The eclectic Julie Pepi of Southern Wine & Spirits is the host of the sold out Wine Seminar for the 6th Annual Science of Wine on Saturday, April 30!
Pepi’s innate ability to create a humanistic environment in her seminars allow all wine lovers, from the novice to the expert, to comfortably pursue their knowledge of the grape.
Her seminar may have sold out but she wants everyone to learn some science behind winemaking and tasting so she stopped by to teach us some wine science 101.
1. What is the science at work behind wine-making?
Winemakers are artists and scientists. While science is at work throughout the entire viniifcation process, I find the science behind the fermentation segment of winemaking to be the most beguiling. Below is the best brief explanation I have found…
The fermentation process is often considered the magic of winemaking. It is a natural process and human intervention is only necessary to increase clarity and consistency. The key element in the fermentation process is yeast: a microscopic, single-celled fungus. When yeast comes into contact with the grape juice, a chemical reaction converts the sugar into alcohol and carbon dioxide:
C6H12O6=>2C2H5OH + 2CO2(1)
Wild yeast is generally present on the grapes, and this allows fermentation to occur naturally; wild yeast, however, is difficult to control and predict. For this reason, many winemakers sterilize the must first before adding their own strain of yeast that they are better able to control. Modern winemakers also add a small amount of sulfur to the must to kill off the wild yeast.
Fermentation involves many considerations. For example, temperature plays a very crucial role. If the temperature is too low, the yeast will not consume any sugar but will instead remain dormant in the wine. If the temperature is too high, then the yeast will ferment but simultaneously increase the production of unwanted enzymes and other micro-organisms, which can tarnish the flavor of the wine. The ideal temperature for fermentation is around 72 °F, although this can vary for different types of yeast.
There are two stages of fermentation: aerobic (with air) and anaerobic (without air). In the first stage, the mixture is open to the air as the name suggests. During this stage, the yeast rapidly reproduces, and this usually only takes around two to four days. During the second stage, the mixture is sealed off from the air and this is when the majority of the alcohol is produced. Under ideal conditions, the anaerobic fermentation should only take approximately three weeks, but in reality, it may take months.
Once the wine has reached its ideal sugar content (for most wines, this is when the sugar is completely gone, but for a sweeter wine there will still be some sugar left), fermentation of the must is stopped by killing or removing the yeast cells. This can be done either by chilling the must or by filtering out the yeast cells.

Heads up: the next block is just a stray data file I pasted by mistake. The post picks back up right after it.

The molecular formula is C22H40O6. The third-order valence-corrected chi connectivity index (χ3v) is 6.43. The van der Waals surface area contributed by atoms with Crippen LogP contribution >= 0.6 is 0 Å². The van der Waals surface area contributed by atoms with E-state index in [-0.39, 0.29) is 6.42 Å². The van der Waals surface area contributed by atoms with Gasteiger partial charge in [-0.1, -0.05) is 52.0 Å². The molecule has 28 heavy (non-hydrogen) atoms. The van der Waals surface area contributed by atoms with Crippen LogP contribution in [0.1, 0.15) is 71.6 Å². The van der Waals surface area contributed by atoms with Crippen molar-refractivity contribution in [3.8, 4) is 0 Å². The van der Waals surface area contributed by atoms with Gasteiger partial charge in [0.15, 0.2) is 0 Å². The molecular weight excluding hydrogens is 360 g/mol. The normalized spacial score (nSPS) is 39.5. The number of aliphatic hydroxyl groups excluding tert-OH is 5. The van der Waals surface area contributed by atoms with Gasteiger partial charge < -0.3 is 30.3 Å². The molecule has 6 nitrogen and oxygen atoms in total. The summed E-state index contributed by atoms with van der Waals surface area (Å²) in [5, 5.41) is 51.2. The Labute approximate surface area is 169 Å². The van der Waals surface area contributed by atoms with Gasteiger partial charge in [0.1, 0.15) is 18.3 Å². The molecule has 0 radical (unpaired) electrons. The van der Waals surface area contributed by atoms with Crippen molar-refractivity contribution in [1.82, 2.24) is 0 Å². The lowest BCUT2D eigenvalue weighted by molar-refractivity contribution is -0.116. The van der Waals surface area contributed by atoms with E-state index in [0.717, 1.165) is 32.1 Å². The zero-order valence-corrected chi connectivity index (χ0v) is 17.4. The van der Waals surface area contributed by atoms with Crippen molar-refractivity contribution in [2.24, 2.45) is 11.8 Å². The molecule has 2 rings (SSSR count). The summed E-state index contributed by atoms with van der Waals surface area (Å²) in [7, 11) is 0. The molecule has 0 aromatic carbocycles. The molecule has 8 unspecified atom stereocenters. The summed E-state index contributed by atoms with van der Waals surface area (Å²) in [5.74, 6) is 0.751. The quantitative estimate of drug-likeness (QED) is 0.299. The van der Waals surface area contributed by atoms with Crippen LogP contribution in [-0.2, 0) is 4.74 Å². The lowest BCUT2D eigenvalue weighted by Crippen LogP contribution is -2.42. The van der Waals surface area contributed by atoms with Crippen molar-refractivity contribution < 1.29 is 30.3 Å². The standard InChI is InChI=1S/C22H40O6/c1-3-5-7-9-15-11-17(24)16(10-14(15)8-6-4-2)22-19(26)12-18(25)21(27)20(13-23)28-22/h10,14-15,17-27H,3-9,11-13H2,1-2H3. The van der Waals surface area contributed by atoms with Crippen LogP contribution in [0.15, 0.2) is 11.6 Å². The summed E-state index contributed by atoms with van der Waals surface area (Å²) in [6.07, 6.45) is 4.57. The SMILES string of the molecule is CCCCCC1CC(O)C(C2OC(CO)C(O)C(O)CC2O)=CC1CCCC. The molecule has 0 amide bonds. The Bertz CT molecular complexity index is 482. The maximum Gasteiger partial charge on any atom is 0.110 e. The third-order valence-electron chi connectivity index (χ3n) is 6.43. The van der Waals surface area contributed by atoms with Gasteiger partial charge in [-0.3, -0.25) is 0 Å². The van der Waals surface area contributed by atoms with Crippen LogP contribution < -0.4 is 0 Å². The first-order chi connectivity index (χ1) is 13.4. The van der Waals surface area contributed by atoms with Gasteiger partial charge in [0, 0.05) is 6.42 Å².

2. Why does geographic location influence the taste of the wine?
The complex influences that result in a wine’s unique traits are embodied in the concept of “terroir,” a term that attempts to capture all of the myriad environmental and cultural influences in growing grapes and making wine. Terroir is derived from the Latin “terre” or “territoire,” and its first modern definition appears as “a stretch of land limited by its agricultural capacity.” The best way to describe terroir is the geology, geography, soil and climate of a certain area. With any agricultural product, all the factors mentioned above will affect the way the product taste.
The optimal growing season is as follows- Grape vines need approximately 100-120 days of sunshine during the growing season and around 27 inches of rainfall throughout the year in order to produce grapes suitable for winemaking. In ideal circumstances, the vine will receive most of the rainfall during the winter and spring months: rain at harvesttime can create many hazards, such as fungal diseases and berry splitting.
The optimum weather during the growing season is a long, warm summer that allows the grapes the opportunity to ripen fully and to develop a balance between the levels of acids and sugars in the grapes. Hot and sunny climates have a frost-free growing season of 200 days or more. These climates allow grapes to ripen faster with higher sugar levels and lower acidity. Cooler climates have a frost-free growing season of around 150–160 days. Cooler seasons force the grapes to ripen earlier which produces a fresher and more acidic harvest. In general, the average yearly temperature for most crops should average around 60 degrees in order for the highest quality to be achieved in each grape.